for the attribute's value. If the attribute's type is one of the Java fundamental types,

wrap that fundamental type in the appropriate JDK wrapper class (e.g., if the type

is a char, wrap it in an Character object).

Getter for the attribute name

Returns the attribute's name.

Getter for the attribute's value

Returns the attribute's value.

3.2.2.2 AttributeList



Instances of this class are used to hold a List of Attribute instances. The following

code shows the significant features of AttributeList:

package javax.management;

import java.util.ArrayList;

// . . .

public class AttributeList extends ArrayList {

public AttributeList() {

}

// . . .

}

AttributeList inherits from ArrayList, which means that all of the methods you are

used to using for an ArrayList—such as get(), set(), and iterator()—are available on

AttributeList (see the JDK Javadoc for more information).



To create an instance of AttributeList, use:

AttributeList attributeList = new AttributeList();



To set the initial capacity of the internal ArrayList to 10, use:

AttributeList attributeList = new AttributeList(10);



To add an Attribute to the AttributeList, use:

Attribute attribute = new Attribute("QueueSize", new Integer(10));

AttributeList attributeList = new AttributeList();

attributeList.add(attribute);



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AttributeList is an ArrayList, so there are two ways of getting at the contents of any

AttributeList instance. The first way is to use a java.util.Iterator object:

// assume attributeList is an instance of AttributeList

Iterator iter = attributeList.iterator();

while (iter.hasNext()) {

Attribute attribute = (Attribute)iter.next();

// do something with attribute. . .

}



The second way is to access the contents using an index. The code snippet below shows

how to walk through the contents of the AttributeList from beginning to end. However,

you can also access any member of the AttributeList directly by specifying its index

(as long as you don't specify an invalid index, in which case an

IndexOutOfBoundsException will be thrown).

// assume attributeList is an instance of AttributeList

for (int idx = 0; idx < attributeList.size(); idx++) {

Attribute attribute = (Attribute)attributeList.get(idx);

// do something with attribute. . .

}



Now, let's take the example of the Queue class from the sample application. We have

already looked at Queue's management interface and how we created the necessary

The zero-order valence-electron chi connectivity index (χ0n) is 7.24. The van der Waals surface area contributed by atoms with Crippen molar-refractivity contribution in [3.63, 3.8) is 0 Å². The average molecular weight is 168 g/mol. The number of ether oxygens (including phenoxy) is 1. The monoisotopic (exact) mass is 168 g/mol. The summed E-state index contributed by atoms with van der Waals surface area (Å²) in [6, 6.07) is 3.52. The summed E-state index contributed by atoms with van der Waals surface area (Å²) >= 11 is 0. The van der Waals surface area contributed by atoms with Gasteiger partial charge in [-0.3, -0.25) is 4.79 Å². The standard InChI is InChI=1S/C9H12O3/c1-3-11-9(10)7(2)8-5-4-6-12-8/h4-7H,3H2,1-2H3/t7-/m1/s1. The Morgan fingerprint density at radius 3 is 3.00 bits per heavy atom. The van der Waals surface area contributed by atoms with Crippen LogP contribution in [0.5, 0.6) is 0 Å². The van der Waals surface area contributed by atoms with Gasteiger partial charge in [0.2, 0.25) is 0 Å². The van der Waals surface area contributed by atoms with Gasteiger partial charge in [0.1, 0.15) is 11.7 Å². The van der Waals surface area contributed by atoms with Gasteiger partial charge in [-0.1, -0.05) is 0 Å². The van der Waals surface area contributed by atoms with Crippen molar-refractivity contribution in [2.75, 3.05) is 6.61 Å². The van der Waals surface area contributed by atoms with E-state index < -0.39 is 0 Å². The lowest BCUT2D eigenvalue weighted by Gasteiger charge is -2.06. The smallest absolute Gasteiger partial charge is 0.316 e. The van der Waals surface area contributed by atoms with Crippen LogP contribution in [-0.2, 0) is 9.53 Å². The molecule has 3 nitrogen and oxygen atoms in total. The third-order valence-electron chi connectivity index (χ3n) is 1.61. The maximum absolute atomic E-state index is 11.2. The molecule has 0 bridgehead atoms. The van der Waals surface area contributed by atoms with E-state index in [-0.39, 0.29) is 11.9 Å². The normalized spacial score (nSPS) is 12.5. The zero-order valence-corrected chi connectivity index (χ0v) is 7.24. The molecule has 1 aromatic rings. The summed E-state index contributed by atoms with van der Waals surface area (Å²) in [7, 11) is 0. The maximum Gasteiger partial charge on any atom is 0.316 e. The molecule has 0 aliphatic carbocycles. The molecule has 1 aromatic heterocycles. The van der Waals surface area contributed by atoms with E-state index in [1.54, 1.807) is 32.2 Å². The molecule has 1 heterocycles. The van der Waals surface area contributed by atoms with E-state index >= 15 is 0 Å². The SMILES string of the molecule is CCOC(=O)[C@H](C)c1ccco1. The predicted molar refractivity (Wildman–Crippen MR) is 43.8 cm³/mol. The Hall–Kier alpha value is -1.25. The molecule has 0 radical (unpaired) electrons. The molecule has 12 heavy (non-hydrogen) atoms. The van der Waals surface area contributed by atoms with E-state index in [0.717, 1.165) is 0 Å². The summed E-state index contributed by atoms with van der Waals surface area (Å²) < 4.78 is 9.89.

metadata classes to expose it. Here we will look at how we implement DynamicMBean on

the Queue class so that the management interface functionally corresponds to how it is

exposed.

The getMBeanInfo() method of the DynamicMBean interface is what ties the metadata to

the implementation of the DynamicMBean interface. This is a very simple method that

simply returns an MBeanInfo instance that contains the definition of the management

interface of the MBean. A management application uses getMBeanInfo() to discover what

the management interface looks like. But then what? Well, now that the management

interface is known, the management application uses the DynamicMBean interface to set

and get attribute values and invoke methods on the MBean.

Let's take a closer look at the methods of the DynamicMBean interface and how to

implement them.

3.2.2.3 getAttribute()



This method is used to retrieve a single attribute value and is defined as:

public Object getAttribute(String attribute)

throws AttributeNotFoundException,

MBeanException,

ReflectionException {

// . . .

}



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Recall from Section 3.2.1 that every attribute must have a corresponding

MBeanAttributeInfo instance to describe it. One of the required parameters to both of

the constructors of MBeanAttributeInfo is name, which is the name of the attribute.

This name is passed to getAttribute() as a String. If this parameter does not match one of

the attribute names from the metadata, you must throw an

AttributeNotFoundException. The following example shows one such implementation.

When looking at this example, you may want to refer back to Example 3-3, which shows

the metadata created for the attributes of the Queue class, so you can see how the attribute

names there must match up with the code in getAttribute().